The Nécropole Nationale de Saint-Charles de Potyze is located 3.5 kilometres north east of Ieper town centre on the Zonnebeekseweg (N332), a road connecting Ieper to Zonnebeke. Two roads connect Ieper town centre onto the Zonnebeekseweg; the Torhoutstraat leads from the market square onto a small roundabout. At the roundabout the first right turn is Basculestraat. At the end of Basculestraat there is a crossroads and Zonnebeekseweg is the turning to the left. The cemetery itself lies three kilometres along the Zonnebeekseweg on the right hand side of the road, just before Aeroplane CWGC Cemetery.
Like the Ossuaire at Mont Kemmel the Cimitière de Saint Charles de Potyze was created in the 1920s as a concentration cemetery in order to regroup the numerous burials scattered about the Flanders battlefields.
Over the following decade the old wooden markers were replaced by concrete crosses or stèles (Three forms: Muslim, Jewish and free thinkers).
This is the only French Military Cemetery in Belgium as Mont Kemmel is an ossuary (a vault filled with bones). Other French burials had already been removed during the war to the Military Cemetery in Dunkerque.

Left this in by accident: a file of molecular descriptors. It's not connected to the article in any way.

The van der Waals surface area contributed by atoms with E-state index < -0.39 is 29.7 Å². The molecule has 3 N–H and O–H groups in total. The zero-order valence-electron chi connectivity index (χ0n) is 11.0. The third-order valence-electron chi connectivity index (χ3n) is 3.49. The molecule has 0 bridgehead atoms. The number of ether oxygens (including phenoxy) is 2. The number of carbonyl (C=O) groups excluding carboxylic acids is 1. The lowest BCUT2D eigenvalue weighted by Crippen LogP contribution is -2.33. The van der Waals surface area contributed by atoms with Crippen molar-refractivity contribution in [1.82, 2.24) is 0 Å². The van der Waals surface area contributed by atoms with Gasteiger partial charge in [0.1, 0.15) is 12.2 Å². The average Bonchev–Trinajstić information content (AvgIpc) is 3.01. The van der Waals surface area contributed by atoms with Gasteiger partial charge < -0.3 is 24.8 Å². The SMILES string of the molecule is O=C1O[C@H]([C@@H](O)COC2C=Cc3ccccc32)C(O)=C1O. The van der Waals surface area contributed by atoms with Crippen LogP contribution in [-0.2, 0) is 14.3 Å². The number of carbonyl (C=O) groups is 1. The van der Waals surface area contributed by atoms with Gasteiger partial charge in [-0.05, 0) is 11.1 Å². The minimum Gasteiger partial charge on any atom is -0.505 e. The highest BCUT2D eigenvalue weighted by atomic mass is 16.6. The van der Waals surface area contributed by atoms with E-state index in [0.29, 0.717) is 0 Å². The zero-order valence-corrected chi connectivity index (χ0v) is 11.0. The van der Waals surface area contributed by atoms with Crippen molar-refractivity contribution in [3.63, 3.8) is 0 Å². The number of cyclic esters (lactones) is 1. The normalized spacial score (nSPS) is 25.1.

During their period on this sector of the front the French used a local school to act as a medical post. The deceased were buried nearby, but continuing bombardments damaged the cemetery and it was only after the war that restoration work could begin.
The cemetery covers an area of 29,900 square metres and contains the remains of about 3,547 soldiers in individual graves and a further 609 in a single mass grave at the rear.
The cemetery still accepts burials and around the mass grave to the rear are a number of rows of more recent arrivals. The iron harvest in Belgium still uncovers the odd body.
At the entrance to the cemetery is a statue known as the Calvaire breton created by the sculptor Freour. It commemorates the sacrifice of Breton soldiers on the Ijzer in 1914 and represents a family devastated by the death of a member — lost without trace.
The cemetery is a reminder that for the opening of the war the northern flank of the Ypres Salient was held by the French Army (with the Belgian Army on their left).
On the 22nd April 1915 it was against the French that the Germans launched the first major gas attack of the war.
In April 1918 having been rushed to Kemmel in order to help the British maintain the line against the German Spring offensive the French Divisions were mercilessly pounded off the hill in one of the most vicious bombardments of the war.
Matelot Francis Le Roux
1er Régiment de Fusiliers Marins
Born on 25th July 1894
Died on 24th October 1914 aged 20
Died in combat at Diksmuide
Caporal Charles Le Teurnier 014210
Nicknamed — le Breton
143e Régiment d’Infanterie
Born on 2nd November 1882
Died on 13th November 1914 aged 32
in the Field Hospital as a result of wounds